Monday, July 23, 2007
As other writers are beginning to say, there has to be a better way to settle labour disputes than to hold taxpayers hostage to political posturing.
For the time being, the scales seem to be tipped in favour of the strikers who not only said they would attend negotiating meetings, they actually rented a room for the purpose - to no avail. News reports indicate that City of Vancouver negotiators refused to meet over the weekend. So, here's a message for the Mayor:
You, Mr. Mayor, are not the employer; taxpayers are. Moreover, those same taxpayers hired you to do a job on their behalf - and part of that job is to negotiate in good faith when union contracts come up for renewal. 'Good faith' is not political posturing in front of TV cameras to state that you will "never" agree to a contract that will allow a strike during the 2010 Olympics. No-one to my knowledge ever said that was their intention.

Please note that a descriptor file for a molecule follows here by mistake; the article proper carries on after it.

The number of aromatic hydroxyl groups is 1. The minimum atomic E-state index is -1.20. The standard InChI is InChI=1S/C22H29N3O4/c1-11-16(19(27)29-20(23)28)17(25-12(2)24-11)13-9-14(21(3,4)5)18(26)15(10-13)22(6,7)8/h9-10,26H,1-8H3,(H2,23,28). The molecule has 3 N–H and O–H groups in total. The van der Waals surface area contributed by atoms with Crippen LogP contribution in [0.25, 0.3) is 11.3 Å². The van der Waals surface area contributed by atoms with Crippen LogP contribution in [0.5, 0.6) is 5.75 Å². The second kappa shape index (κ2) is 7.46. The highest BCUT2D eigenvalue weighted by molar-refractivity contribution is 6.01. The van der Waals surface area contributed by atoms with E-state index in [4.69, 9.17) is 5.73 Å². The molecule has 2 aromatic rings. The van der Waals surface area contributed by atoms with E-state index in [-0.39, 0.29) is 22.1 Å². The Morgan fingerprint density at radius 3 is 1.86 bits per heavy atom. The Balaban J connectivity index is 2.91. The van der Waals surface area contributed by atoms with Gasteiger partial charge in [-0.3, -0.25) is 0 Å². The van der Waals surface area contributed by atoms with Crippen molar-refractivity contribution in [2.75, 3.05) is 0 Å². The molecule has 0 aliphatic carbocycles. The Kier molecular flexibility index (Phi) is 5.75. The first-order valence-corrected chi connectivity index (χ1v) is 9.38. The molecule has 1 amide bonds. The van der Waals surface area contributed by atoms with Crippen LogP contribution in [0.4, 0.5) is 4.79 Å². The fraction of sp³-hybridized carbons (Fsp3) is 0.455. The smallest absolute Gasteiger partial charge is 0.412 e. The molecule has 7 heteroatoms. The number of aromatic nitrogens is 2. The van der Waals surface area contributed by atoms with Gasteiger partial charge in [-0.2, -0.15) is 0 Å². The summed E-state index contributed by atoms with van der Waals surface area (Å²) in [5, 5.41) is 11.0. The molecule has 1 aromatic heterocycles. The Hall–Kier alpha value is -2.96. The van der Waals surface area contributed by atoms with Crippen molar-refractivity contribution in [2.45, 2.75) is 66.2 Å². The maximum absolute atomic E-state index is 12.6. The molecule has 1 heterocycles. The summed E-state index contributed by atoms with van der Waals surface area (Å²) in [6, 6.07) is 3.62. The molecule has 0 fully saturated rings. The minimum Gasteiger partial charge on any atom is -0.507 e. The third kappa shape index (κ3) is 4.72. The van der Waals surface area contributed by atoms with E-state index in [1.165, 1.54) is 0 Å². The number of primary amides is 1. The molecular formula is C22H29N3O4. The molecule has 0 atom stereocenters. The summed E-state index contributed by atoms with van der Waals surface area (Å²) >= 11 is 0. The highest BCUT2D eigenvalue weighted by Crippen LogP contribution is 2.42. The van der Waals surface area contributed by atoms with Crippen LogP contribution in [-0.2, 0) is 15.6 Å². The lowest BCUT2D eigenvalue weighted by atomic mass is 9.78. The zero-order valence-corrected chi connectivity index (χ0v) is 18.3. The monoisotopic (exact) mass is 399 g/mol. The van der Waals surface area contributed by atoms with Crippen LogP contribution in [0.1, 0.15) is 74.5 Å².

You may think it's a good idea to take a page out of the Gordon Campbell Book of Political Behaviour, but I can tell you it doesn't wash with most taxpayers - no matter how they voted. Recent reports have shown that many are spending close to 70% of their income just to keep a roof over their heads and feed themselves. Yet you feel you can sit back and do nothing to avert a City-wide strike? Who do you think you are?
Citizens are royally fed up with paying multi-billions in taxes and still having little to no say as to how that money is to be spent, and on what. Recent news reports have been full of the Canada Line story, telling how that project alone is destroying business after business along Cambie Street - and now you want to drive away more tourist business with stinking piles of garbage and the rats that follow it?
It's high time taxpayers banded together and refused to put up with this kind of arrogant free-wheeling on the part of politicians...especially when it's accompanied by gold-plated pay increases.
What is needed is a system that requires both parties to strike a panel of three arbitrators - one for each side and one agreed upon by both sides. Those three, plus two or three people from each side of the dispute get thrown into a room, where they stay until an agreement is reached.
Until then - a caution to union negotiators: It will not take much for the tide of public opinion to turn far enough for taxpayers to call for a pox on both your houses.